Music

Della Mae Are Bluegrass Bad-Asses on 'The Butcher Shoppe EP'

Photo courtesy of Concord Music Group

The Butcher Shoppe succeeds in partially shoving the boy's club out of the way. In doing so, Della Mae's regain their position as bluegrass bad-asses.

The Butcher Shoppe EP
Della Mae

Rounder

1 March 2019

Hailing from Nashville, by way of Boston, Della Mae imbues their music with an undeniable fierceness. The power is palpable in their stage shows while deftly transcending on the recent The Butcher Shoppe EP . Formed in 2009, Della Mae were originally considered one of the few all-women string bands on the bluegrass scene. That designation required Della Mae to approach their music with moxie and resolution. Indeed, their career is evidence they have always done so and The Butcher Shoppe EP exceeds these expectations. Composed of unreleased fan favorites from their live sets as well as cover songs, the EP is an unadulterated display of their musical alacrity.

As the first seconds of The Butcher Shoppe EP transpire, it is apparent that Della Mae's musicality is brazen. The thrilling opener, "Bourbon Hound", gives the listener a sense of their stage shows' energy and affinity for fun. A drinking-song spiked with double entendre, "Bourbon Hound" echoes the grittiness of Wanda Jackson's rockabilly. Much as Jackson intermixed toughness with sexuality, Della Mae shows a similar penchant when they sing, "Why don't you swing it on back / Make another Old Fashioned / Stir it up right for all that dancing / Baby, won't you whirl me around."

It's important to acknowledge the track is called "Bourbon Hound" not booze-hound. Instead of producing the track as a full-fledged party anthem, Della Mae uses the lyrics to demonstrate their knowledge about whiskey and its flavor profiles thereby conflating tippling with expertise. More so, "Bourbon Hound" exhibits a frolicsome wordsmithery with the lyrics "Booker takes you home for the night / A little Buffalo Trace and my feet are off the ground". Della Mae's ability to interject carousing with lexicon is both celebratory and clever.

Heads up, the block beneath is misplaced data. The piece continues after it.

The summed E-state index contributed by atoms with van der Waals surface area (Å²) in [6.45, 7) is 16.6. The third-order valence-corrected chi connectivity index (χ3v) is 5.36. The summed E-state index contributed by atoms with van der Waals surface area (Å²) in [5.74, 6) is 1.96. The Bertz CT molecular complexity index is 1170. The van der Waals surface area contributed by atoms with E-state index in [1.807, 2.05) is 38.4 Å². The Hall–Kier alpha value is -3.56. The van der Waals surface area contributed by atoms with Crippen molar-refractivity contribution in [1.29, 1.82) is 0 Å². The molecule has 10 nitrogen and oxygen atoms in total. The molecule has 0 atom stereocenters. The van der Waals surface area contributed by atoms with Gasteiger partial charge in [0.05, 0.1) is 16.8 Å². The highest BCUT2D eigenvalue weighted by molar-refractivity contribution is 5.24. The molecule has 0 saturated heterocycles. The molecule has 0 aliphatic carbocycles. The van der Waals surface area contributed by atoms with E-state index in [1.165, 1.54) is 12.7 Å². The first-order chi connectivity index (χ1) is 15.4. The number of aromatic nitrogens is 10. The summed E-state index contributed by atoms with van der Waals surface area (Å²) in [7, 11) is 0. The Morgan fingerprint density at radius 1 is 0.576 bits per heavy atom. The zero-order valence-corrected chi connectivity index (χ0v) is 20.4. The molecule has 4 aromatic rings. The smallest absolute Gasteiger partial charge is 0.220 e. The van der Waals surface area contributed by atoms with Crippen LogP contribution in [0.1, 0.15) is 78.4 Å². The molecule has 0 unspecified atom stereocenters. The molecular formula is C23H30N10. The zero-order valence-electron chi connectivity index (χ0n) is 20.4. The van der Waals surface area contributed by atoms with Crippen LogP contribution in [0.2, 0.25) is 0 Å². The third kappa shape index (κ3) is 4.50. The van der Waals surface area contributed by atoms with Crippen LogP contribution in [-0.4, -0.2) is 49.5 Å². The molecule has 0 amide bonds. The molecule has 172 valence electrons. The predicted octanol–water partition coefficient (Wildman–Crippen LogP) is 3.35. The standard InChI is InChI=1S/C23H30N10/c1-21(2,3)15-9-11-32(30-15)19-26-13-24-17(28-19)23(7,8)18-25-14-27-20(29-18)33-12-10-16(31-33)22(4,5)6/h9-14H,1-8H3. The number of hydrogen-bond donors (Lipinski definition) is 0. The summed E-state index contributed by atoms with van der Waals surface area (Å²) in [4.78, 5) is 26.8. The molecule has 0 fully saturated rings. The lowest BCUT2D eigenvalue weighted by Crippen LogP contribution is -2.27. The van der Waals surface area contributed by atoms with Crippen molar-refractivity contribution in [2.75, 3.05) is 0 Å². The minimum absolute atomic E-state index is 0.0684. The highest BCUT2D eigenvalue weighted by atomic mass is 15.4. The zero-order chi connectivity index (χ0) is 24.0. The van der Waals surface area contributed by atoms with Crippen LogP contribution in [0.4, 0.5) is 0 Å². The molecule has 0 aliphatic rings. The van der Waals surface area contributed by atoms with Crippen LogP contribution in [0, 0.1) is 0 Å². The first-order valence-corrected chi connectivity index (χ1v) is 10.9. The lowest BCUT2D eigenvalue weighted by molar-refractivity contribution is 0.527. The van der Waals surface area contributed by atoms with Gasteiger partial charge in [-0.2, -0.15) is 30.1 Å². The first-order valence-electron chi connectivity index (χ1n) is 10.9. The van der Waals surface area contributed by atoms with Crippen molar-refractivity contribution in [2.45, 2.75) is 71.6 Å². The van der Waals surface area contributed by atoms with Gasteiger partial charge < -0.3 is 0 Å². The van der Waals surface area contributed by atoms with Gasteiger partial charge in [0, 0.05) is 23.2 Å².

Besides the convivial wordsmithery, Della Mae's musicians are a master class. The clearest display of Della Mae's adroit musicality is in the instrumental "No-See-Um Stomp". The track is a three-minute blast showcasing Della Mae's intrepid musical talents. Opening with Kimber Ludiker's virtuosic fiddle playing, she eventually meets up with twin guitar contributions from guest musicians Avril Smith and Molly Tuttle. Zoe Guigueno's bass, underscored by Jenni Lyn Gardner's mandolin, tricks the ear into hearing the word "stomp" despite the lack of vocals. Finalizing the track as an instrumental is a shrewd production choice. Adding a layer of lyrics would certainly clutter "No-See-Um Stomp" then render the impressive string plucking secondary. Pristine and nimble, "No-See-Um Stomp" is why Della Mae is such an enthralling group.

Essentially, The Butcher Shoppe EP is a musical memo to not mess with Della Mae. In case there were any doubts, "Sixteen Tons" solidifies their strength and power. Their cover of the Merle Travis classic, made famous by "Tennessee" Ernie Ford, combines elements of soul with Ludiker's plaintive fiddle and Alison Brown's Arcadian banjo. But Celia Woodsmith's vocals are the showstopper. At times her voice jumps from abrasiveness to sultriness imparting a quasi-theatrical spin on the coal miner's sorrow. Della Mae, however, casts aside melodrama for fortitude when the lament reaches its apogee: "If you see me comin', you'd better step aside / A lotta men didn't, and a lotta men died / I got one fist of iron and the next fist of steel." Della Mae's authority is apparent.

The Butcher Shoppe EP ends with a cover of the the Allman Brothers' "Whipping Post". Again, Woodsmith is valorous and seductive endowing the musical epic with acute misery. Later in the EP, Della Mae also pays tribute to Flatt and Scruggs with their cover of "Sleep With One Eye Open". But the covers are problematic as they only emphasize male musicians. Without question, Merle Travis, "Tennessee" Ernie Ford, the Allman Brothers, and Flatt and Scruggs are foundational to the history of bluegrass and folk music. But where are the equally inspirational and important women musicians? As Della Mae misses the opportunity to cover prominent female forebearers, they also miss the opportunity to usurp androcentrism.

Despite this, The Butcher Shoppe EP succeeds in partially shoving the boy's club out of the way while making room for Della Mae's dynamism. In doing so, Della Mae's regain their position as bluegrass bad-asses.

7